Traditional Poultry Stuffing

 

Ready for stuffing the bird.

Ready for stuffing the bird.

When I was very small, I remember watching with fascination, as Mom & Dad would put the turkey in the sink, and proceed to stuff it full of the mixture they’d cooked earlier that morning. They’d skewer it closed, stretching the skin to fit. Hefting the bird into a roaster that we never used for anything else, they would then put it in the oven. This would all happen before lunch, as it would take hours for the bird to roast. As soon as it was in the oven, Dad would drive off to go pick up Grandma to spend the holiday with us. The smell of the herb-laden stuffing would fragrantly scent the house all day.

As we grew, we took on a bit more of the holiday cooking each year, learning to simply make dinner, perhaps with a quick glance at the well-thumbed Joy of Cooking, but usually just following what Mom did, which was probably essentially the same as her mom did, and her mom before that.

Although I now buy a bag of coarse breadcrumbs, when growing up we never did. Slightly stale crusts and bits of bread would be kept until there were enough to either break apart to make a coarse crumb, or put folded into a tea towel to be rolled and crushed into fine crumbs. Today our bread trimmings tend to go to the chickens with their morning feed.

As stuffing is a bit of this and a bit of that, I needed to narrow it down to the essentials for the recipe; herbs, vegetables, a bit of fruit, egg, a bit of liquid, and sometimes the treat of oysters, and dry breadcrumb. This is essentially how I make it year after year, occasionally adding something new just to switch it up.

Enough for a 14-18# bird or as a side dish for 10.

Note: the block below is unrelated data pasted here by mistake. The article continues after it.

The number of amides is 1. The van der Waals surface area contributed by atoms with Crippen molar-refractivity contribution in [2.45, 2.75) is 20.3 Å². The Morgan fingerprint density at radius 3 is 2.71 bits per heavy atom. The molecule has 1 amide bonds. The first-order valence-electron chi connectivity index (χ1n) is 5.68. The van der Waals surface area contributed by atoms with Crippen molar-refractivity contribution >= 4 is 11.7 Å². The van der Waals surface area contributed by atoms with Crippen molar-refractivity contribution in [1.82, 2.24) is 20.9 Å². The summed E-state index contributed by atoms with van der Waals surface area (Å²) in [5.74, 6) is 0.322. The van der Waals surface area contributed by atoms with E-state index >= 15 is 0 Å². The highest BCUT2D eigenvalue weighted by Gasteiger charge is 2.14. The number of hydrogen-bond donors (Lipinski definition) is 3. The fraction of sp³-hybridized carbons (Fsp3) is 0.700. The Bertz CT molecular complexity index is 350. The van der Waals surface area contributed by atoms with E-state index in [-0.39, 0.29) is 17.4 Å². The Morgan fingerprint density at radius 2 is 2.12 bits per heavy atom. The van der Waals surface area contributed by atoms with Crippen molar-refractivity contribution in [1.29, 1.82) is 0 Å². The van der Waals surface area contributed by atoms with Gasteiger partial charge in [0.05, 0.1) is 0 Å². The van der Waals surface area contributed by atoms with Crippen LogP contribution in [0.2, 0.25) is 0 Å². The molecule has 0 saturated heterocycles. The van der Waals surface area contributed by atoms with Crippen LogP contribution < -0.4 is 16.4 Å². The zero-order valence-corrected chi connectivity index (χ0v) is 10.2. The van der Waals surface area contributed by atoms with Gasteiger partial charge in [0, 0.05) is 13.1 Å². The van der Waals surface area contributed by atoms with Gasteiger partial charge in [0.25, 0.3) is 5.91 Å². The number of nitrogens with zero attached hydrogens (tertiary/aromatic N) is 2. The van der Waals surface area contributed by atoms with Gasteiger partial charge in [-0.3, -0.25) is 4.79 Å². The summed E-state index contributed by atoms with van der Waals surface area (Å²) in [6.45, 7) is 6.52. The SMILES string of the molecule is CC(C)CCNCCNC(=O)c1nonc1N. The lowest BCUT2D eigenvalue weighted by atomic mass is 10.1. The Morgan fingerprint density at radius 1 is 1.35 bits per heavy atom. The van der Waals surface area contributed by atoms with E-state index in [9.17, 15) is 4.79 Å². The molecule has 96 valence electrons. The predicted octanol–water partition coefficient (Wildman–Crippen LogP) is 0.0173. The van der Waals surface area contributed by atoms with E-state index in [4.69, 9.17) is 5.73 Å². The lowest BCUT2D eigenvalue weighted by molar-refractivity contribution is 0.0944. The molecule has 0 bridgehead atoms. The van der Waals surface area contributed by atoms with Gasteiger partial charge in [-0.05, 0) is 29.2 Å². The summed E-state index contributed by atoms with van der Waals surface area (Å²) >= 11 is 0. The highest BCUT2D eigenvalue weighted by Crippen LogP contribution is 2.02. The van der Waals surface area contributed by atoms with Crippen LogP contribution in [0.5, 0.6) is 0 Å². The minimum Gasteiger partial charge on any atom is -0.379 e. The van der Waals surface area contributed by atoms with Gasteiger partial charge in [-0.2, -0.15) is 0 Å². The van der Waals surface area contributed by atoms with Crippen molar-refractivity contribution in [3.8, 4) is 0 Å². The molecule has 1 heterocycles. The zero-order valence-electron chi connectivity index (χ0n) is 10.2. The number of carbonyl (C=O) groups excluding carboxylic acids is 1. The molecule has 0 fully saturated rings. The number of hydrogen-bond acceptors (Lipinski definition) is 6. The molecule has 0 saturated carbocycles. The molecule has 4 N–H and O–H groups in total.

Ingredients

½ c butter

2 onions, diced

2 celery ribs, chopped fairly small

1 large apple, peeled, cored & chopped

big handful of fresh parsley, coarsely chopped.

1 t salt

½ t pepper

1 ½ T dried rubbed sage

½ T dried thyme

½ T dried marjoram

½ T dried rosemary (crumbled)

½ t nutmeg

300-gr/10½ oz bag of coarse dried breadcrumbs

1 c apple juice or chicken stock

2 eggs

2 tins smoked oysters (optional)

Direction

In a large skillet over medium heat, melt the butter until frothy.

Add in the chopped onions, celery, apple and parsley.IMG_5981

Cook until the onions are slightly translucent, and the celery is fork tender, about 8 minutes, stirring occasionally.

Add in the salt, pepper, and herbs.

Continue cooking for another couple of minutes.IMG_5983

Take off the heat.

In a medium bowl, whisk together the juice or stock with the eggs.IMG_5984

Put the breadcrumbs into a large bowl.IMG_5985

Add in the contents from the skillet to the breadcrumbs, being sure to scrape out all the buttery bits.

Add in two tins of oysters with any liquid.

Mix well, until uniform. It’s okay if the oysters break up a bit.

Pour the egg mixture over top, and stir thoroughly.

The mixture should be moistened, but not soggy.IMG_5986

At this point, you can either stuff the bird immediately, ready for roasting, or cover & refrigerate the stuffing mixture ready for stuffing the bird within the next 24 hours. Do not pre-stuff the bird. Let the stuffing rest at room temperature for an hour before stuffing the bird if making it ahead.

Alternately, the mixture can be put into a lightly greased baking dish, dotted on top with about 1 tablespoon of butter, covered with a small piece of foil that just covers the top of the stuffing and pressed right close to the stuffing itself. Then cover the dish with additional foil pressed down around the edges. The small piece of foil helps to keep the stuffing moist.

Bake the stuffing in a 350° oven for 45 minutes. Again, this stuffing can be made up to 24 hours ahead, covering with foil, oven-ready. If doing ahead, let the covered stuffing sit at room temperature for an hour before baking.

Optional add-ins:

1 c chopped mushrooms, cooked along with the onions, or

½ c diced dried apricots or

½ c dried cranberries or

½ c pine nuts

Option: replace dried herbs with 3 level tablespoons poultry seasoning mix.

Click here for printable version.

Leave a Reply

Fill in your details below or click an icon to log in:

WordPress.com Logo

You are commenting using your WordPress.com account. Log Out / Change )

Twitter picture

You are commenting using your Twitter account. Log Out / Change )

Facebook photo

You are commenting using your Facebook account. Log Out / Change )

Google+ photo

You are commenting using your Google+ account. Log Out / Change )

Connecting to %s

%d bloggers like this: